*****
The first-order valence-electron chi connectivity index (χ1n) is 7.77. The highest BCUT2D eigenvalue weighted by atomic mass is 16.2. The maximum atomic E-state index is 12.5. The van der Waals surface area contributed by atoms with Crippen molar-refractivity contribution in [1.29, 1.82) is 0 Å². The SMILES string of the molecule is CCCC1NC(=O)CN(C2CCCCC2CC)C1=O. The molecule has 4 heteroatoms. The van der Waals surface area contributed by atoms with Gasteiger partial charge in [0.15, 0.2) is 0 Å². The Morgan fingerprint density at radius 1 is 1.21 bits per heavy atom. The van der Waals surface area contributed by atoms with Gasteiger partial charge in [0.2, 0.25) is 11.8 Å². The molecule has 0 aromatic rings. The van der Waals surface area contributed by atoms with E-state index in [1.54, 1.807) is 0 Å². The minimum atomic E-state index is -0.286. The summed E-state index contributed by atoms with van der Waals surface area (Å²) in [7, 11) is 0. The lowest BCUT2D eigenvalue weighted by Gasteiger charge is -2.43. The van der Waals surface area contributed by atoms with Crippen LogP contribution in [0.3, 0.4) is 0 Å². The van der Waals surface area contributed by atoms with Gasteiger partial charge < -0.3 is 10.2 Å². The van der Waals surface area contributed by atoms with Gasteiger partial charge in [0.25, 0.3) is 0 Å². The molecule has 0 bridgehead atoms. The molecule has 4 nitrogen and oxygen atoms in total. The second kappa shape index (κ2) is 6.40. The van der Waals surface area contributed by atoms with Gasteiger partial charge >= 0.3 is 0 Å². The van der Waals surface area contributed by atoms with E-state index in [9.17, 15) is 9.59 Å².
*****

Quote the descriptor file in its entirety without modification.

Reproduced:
The first-order valence-electron chi connectivity index (χ1n) is 7.77. The highest BCUT2D eigenvalue weighted by atomic mass is 16.2. The maximum atomic E-state index is 12.5. The van der Waals surface area contributed by atoms with Crippen molar-refractivity contribution in [1.29, 1.82) is 0 Å². The SMILES string of the molecule is CCCC1NC(=O)CN(C2CCCCC2CC)C1=O. The molecule has 4 heteroatoms. The van der Waals surface area contributed by atoms with Gasteiger partial charge in [0.15, 0.2) is 0 Å². The Morgan fingerprint density at radius 1 is 1.21 bits per heavy atom. The van der Waals surface area contributed by atoms with Gasteiger partial charge in [0.2, 0.25) is 11.8 Å². The molecule has 0 aromatic rings. The van der Waals surface area contributed by atoms with E-state index in [1.54, 1.807) is 0 Å². The minimum atomic E-state index is -0.286. The summed E-state index contributed by atoms with van der Waals surface area (Å²) in [7, 11) is 0. The lowest BCUT2D eigenvalue weighted by Gasteiger charge is -2.43. The van der Waals surface area contributed by atoms with Crippen LogP contribution in [0.3, 0.4) is 0 Å². The van der Waals surface area contributed by atoms with Gasteiger partial charge < -0.3 is 10.2 Å². The van der Waals surface area contributed by atoms with Gasteiger partial charge in [0.25, 0.3) is 0 Å². The molecule has 0 bridgehead atoms. The molecule has 4 nitrogen and oxygen atoms in total. The second kappa shape index (κ2) is 6.40. The van der Waals surface area contributed by atoms with Gasteiger partial charge >= 0.3 is 0 Å². The van der Waals surface area contributed by atoms with E-state index in [9.17, 15) is 9.59 Å².